On November 8, America decides for the world. Will it succumb to the firebrand promises of populism and lowest common denominator politics playing to fears and prejudices by electing Donald Trump? A couple of weeks ago that seemed nigh on impossible, but the polls are closing once more. The only thing that stands in the way of the biggest upset US politics will have seen in decades is Hillary Clinton, an archetypal figure of the old liberal elite, the very embodiment of the foreign interventionist, media polished yet reputationally tarnished Third Way middle ground. Arguably the safe choice, but far from inspiring for so many turned off and shut out by mainstream politics.
On the other side of the Atlantic, the colossal upset has already happened: Brexit. With the ruling Conservatives caught between a democratic rock and a hard Brexit, pitching ever further towards xenophobia and Little Englandism, with the Liberal Democrats reduced to a rump and with Labour weakened after a summer of infighting, who is left to speak for the 48% who voted to remain in the EU? Enter that archetypal figure of the old liberal elite, the very embodiment of the foreign interventionist, media polished yet reputationally tarnished Third Way middle ground: Tony Blair.
"We're the insurgents now," says Mr. Blair.
He hasn't always been the insurgent. Once upon a time, he was the future. Any notion that he is likely to be again, that he is the man to return to lead a broken Britain into a bright new future, again, is likely delusional. The same kind of delusions that led Mr. Blair to ignore all evidence and take the country into a war that has left his reputation irrevocably shattered, no matter what electoral, economic and diplomatic successes came before it.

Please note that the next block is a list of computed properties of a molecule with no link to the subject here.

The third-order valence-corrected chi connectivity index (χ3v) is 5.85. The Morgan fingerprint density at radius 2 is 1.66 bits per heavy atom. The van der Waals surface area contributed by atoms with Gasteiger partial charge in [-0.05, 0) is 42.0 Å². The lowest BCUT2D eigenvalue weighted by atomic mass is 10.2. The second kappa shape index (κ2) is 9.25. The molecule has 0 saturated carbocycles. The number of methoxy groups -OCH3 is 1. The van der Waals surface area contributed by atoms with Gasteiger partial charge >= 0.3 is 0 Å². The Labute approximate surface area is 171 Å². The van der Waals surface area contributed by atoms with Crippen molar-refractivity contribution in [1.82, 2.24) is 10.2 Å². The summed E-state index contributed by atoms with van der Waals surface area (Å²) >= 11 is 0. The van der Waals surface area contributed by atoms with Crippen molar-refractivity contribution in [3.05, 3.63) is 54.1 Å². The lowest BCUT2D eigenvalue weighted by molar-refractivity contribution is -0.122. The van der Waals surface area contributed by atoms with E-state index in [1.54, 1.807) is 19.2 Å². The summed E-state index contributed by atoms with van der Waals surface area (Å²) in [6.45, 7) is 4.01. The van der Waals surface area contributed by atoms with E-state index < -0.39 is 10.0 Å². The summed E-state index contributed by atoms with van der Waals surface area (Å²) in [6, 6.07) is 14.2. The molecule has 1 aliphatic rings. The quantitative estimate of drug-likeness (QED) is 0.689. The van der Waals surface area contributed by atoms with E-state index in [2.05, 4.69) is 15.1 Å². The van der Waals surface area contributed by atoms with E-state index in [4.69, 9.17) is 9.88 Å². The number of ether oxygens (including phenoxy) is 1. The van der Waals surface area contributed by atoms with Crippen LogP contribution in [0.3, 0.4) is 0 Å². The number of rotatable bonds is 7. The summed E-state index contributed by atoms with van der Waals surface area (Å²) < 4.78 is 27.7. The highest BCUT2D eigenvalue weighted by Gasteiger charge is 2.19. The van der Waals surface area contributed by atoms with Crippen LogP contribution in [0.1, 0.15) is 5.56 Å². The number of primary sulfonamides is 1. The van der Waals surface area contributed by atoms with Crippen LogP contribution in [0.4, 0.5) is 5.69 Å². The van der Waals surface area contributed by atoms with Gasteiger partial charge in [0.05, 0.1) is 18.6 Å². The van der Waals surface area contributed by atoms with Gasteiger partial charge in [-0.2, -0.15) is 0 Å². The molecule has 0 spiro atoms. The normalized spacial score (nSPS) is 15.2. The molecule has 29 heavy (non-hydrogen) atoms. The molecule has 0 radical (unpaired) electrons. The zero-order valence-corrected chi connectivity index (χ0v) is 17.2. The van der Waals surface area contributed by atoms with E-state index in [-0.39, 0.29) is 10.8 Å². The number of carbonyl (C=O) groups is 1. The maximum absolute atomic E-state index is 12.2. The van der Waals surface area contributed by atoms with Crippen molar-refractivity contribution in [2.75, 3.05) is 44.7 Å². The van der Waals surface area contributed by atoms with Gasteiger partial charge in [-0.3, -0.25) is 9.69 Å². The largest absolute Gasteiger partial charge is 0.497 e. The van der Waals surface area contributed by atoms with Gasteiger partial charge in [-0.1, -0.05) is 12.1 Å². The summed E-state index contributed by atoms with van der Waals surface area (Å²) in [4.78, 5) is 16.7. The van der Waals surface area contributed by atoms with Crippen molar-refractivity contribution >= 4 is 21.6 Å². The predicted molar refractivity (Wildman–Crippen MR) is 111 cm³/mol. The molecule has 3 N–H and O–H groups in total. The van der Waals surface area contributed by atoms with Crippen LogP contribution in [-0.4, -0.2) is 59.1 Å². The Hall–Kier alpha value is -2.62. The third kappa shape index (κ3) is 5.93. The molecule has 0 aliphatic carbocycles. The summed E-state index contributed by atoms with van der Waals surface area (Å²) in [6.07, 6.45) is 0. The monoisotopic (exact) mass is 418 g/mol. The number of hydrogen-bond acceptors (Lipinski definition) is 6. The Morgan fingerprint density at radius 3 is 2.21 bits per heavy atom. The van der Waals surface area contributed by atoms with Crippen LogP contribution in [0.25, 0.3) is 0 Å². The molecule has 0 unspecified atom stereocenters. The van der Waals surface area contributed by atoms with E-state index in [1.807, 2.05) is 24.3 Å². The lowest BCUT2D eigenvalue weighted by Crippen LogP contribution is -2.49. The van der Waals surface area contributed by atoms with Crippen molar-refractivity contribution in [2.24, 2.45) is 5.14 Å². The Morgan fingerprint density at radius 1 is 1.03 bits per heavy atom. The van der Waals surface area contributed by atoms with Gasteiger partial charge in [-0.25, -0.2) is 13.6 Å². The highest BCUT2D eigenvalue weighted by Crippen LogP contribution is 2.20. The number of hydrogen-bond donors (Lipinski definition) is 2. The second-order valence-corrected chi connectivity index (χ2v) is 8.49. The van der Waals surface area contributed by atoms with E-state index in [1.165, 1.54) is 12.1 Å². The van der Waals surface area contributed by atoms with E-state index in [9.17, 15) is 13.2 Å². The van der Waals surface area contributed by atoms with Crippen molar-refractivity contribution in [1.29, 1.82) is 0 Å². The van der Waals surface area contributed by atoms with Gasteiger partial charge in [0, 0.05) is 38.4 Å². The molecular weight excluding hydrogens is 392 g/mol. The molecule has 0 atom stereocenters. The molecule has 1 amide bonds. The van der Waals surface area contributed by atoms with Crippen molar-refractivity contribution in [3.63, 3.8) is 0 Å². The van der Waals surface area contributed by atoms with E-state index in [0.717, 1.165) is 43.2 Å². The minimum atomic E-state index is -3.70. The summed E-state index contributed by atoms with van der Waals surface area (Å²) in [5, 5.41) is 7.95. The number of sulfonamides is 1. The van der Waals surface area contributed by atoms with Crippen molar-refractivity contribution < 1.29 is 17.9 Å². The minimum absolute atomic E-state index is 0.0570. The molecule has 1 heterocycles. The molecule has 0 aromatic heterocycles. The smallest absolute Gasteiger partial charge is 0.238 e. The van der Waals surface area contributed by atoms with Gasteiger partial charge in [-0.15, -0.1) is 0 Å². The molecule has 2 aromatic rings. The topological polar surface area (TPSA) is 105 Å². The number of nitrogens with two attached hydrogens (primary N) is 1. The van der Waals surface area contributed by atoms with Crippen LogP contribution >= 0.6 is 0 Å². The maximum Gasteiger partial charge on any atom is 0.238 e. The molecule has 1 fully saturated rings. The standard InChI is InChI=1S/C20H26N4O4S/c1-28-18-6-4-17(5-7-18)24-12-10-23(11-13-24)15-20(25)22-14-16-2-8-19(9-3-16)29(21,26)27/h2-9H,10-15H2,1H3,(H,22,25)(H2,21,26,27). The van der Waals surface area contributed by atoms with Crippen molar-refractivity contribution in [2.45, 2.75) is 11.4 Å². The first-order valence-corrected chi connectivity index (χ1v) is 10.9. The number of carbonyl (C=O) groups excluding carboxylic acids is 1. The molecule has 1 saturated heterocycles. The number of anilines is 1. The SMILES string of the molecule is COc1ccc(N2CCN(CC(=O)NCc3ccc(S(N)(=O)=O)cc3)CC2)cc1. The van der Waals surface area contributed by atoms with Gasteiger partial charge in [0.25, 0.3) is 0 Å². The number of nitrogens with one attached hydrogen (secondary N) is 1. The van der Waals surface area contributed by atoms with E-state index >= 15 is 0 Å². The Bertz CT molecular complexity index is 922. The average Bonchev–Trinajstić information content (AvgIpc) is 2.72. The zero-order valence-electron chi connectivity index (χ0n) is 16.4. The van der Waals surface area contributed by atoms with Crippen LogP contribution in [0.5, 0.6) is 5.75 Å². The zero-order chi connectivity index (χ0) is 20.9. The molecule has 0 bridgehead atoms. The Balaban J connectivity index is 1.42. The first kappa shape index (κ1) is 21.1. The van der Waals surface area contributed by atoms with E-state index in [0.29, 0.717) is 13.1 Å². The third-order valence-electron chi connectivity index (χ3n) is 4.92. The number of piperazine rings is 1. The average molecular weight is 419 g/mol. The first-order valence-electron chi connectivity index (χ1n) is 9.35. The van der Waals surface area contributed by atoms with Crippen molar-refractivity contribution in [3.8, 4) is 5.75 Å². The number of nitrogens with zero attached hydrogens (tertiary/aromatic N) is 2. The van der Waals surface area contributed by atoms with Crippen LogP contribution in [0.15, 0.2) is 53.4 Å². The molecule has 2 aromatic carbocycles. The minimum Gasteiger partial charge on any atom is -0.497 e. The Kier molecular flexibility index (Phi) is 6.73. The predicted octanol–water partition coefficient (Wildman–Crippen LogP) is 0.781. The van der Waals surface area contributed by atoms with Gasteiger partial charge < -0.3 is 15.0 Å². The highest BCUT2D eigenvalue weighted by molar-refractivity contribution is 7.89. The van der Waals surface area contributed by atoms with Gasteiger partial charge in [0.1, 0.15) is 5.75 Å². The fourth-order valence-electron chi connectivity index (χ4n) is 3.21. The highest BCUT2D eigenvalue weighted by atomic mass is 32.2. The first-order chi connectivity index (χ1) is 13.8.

But it's a curious pattern we're seeing played out, of destructive populisms bent on tearing up the old order, and probably economic prosperity and international standing with it, rising up against the liberal elites who until recently thought it their right to rule. It was once the case that Western societies found themselves polarised between ideological left and right, before the Third Way ushered in the collapse of the left. Now we are seeing politics become polarised again, but with that polarisation being between an anti-immigrant far-right and an ultra pro-business centre-right, it is probably not all that healthy for democracy. The left, whose traditional job has always been to bring it to the establishment, is beginning to see some resurgence in the likes of Bernie Sanders and Jeremy Corbyn, but as yet, it is the right-wing populists who are best capitalising on the dissatisfaction with the mainstream and when their promises almost inevitably turn out to be hollow, where will that cynicism go? Where will all that whipped up anger turn?
We live in dangerous times. And only the left, reunited and reinvigorated, with a clear plan on how it can genuinely improve the lives of those left behind by globalisation, can save us.